Maternal and infant mortality in Namibia.
Mothers (Causes of)
Infants (Patient outcomes)
Infants (Causes of)
|Publication:||Name: Sister Namibia Publisher: Sister Namibia Audience: Academic; General Format: Magazine/Journal Subject: Social sciences; Women's issues/gender studies Copyright: COPYRIGHT 2008 Sister Namibia ISSN: 1026-9126|
|Issue:||Date: June, 2008 Source Volume: 20 Source Issue: 2|
|Topic:||Event Code: 680 Labor Distribution by Employer|
|Geographic:||Geographic Scope: Namibia Geographic Name: Namibia Geographic Code: 6NAMI Namibia|
In Sub-Saharan Africa, more young children die than in any other
region in the world. One out of six children does not live long enough
to celebrate their fifth birthday, according to 2008 State of the
World's Children Report by UNICEF. And for every 100,000 live
births, 920 women die from complications during pregnancy and labour.
Nearly all of these deaths are caused by easily preventable and
Why are women and children dying?
The most obvious cause of the high infant and maternal mortality rate is a general lack of access to effective healthcare. In Namibia, the majority of adequately staffed and equipped hospitals are located in the capital, Windhoek, while the majority of women live in rural areas, lacking transport and money to access health facilities. When rural women and children do manage to visit a hospital or clinic it is often too late: their health conditions having worsened beyond simple treatment.
UNICEF reports that most infants in Namibia die from the complications of malnutrition, diarrhoea, malaria, pneumonia and diseases such as measles, polio, tetanus, TB, whooping cough and diphtheria that could have been prevented through vaccination.
Women's deaths during pregnancy and labour are typically caused by malnutrition, hemorrhage and blood loss, severe eclampsia (convulsions), septicaemia (blood poisoning) and ruptureduterus (a tear in the wall of the uterus). Although HIV and Aids definitely play a role in claiming the lives of Namibian women and children, most deaths are caused by these more easily treatable and preventable conditions. More harmful, perhaps, than the direct influence of HIV and Aids on infant and maternal mortality rates is the way in which the pandemic has completely bombarded the healthcare system, taking resources away from treating the country's other health problems. As hospitals and clinics are overwhelmed by the treatment and care of patients with HIV and Aids, there simply aren't enough facilities or trained staff to care for women and children with more treatable conditions like dehydration, malnutrition and malaria.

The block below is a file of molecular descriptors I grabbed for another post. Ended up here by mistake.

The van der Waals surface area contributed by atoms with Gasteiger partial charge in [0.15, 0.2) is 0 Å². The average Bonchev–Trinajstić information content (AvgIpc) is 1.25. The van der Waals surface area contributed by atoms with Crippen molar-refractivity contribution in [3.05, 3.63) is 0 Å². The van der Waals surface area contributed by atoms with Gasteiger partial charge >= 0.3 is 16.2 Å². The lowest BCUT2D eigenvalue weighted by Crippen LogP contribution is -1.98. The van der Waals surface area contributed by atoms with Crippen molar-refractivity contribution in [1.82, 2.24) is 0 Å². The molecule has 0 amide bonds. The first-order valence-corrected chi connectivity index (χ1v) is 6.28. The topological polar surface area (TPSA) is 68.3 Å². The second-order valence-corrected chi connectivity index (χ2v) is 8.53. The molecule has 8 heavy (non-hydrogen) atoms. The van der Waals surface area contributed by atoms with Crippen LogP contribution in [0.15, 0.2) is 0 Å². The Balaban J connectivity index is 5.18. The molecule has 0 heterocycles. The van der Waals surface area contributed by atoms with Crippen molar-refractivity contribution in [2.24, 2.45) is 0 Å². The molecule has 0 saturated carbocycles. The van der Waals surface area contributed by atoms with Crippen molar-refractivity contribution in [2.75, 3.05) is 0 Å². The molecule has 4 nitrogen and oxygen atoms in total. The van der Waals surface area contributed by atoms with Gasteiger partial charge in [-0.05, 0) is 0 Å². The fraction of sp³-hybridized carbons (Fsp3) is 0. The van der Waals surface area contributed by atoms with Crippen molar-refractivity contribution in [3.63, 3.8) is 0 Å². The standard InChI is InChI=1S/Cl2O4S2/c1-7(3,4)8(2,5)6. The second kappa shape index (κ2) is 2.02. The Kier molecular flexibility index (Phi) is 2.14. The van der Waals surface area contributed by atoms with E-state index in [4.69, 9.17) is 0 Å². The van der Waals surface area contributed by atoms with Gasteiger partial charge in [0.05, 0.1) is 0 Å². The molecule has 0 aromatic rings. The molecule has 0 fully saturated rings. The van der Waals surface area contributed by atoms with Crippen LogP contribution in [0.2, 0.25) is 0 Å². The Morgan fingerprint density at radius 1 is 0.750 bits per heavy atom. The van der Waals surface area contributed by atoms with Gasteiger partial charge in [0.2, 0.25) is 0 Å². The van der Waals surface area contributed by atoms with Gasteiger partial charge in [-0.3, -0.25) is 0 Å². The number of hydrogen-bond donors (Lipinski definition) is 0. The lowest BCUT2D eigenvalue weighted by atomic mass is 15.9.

What must be done?
One of the Millennium Development Goals Namibia aims to achieve by 2015 is the reduction of the maternal mortality rate by three quarters. With its current rate of reduction (2.1% per year), achieving that goal will take forty years. UNICEF emphasises that the quickest and most effective way to begin combating these deaths is through the collaborative efforts of local and national governments, civil society and community members.
The Ministry of Health and Social Services, aided by funding from the national government, should be responsible for an expansion and decentralisation of health care to bring hospitals and clinics into the more rural communities. These institutions should be properly equipped and staffed to provide Basic Emergency Obstetrics Care and Emergency Obstetrics Care. This would make available parenteral (injected or infused) antibiotics and drugs, assisted vaginal delivery and removal of placenta, and the ability to perform surgery and blood transfusions. The clinics and hospitals involved in this expansion should then partake in a re-vamping of the Primary Health Care System to increase access to immunisation for preventable diseases as well as the basic care needed to treat conditions like diarrhoea and malaria.
UNICEF also calls on local governments and communities to make the health of infants and mothers of the utmost importance by working to improve hygiene and overcome malnutrition in their communities.
Hope for the future
With a multi-sectoral approach, these measures are attainable and the reduction of infant and maternal mortality rates is possible. The Namibian government has shown great success in improving social services when they are given the proper funds and staff to implement their programmess.
It is the responsibility of local governments, civil society, community members and international aid agencies to push for the allocation of the resources needed to make these changes real.
|Gale Copyright:||Copyright 2008 Gale, Cengage Learning. All rights reserved.|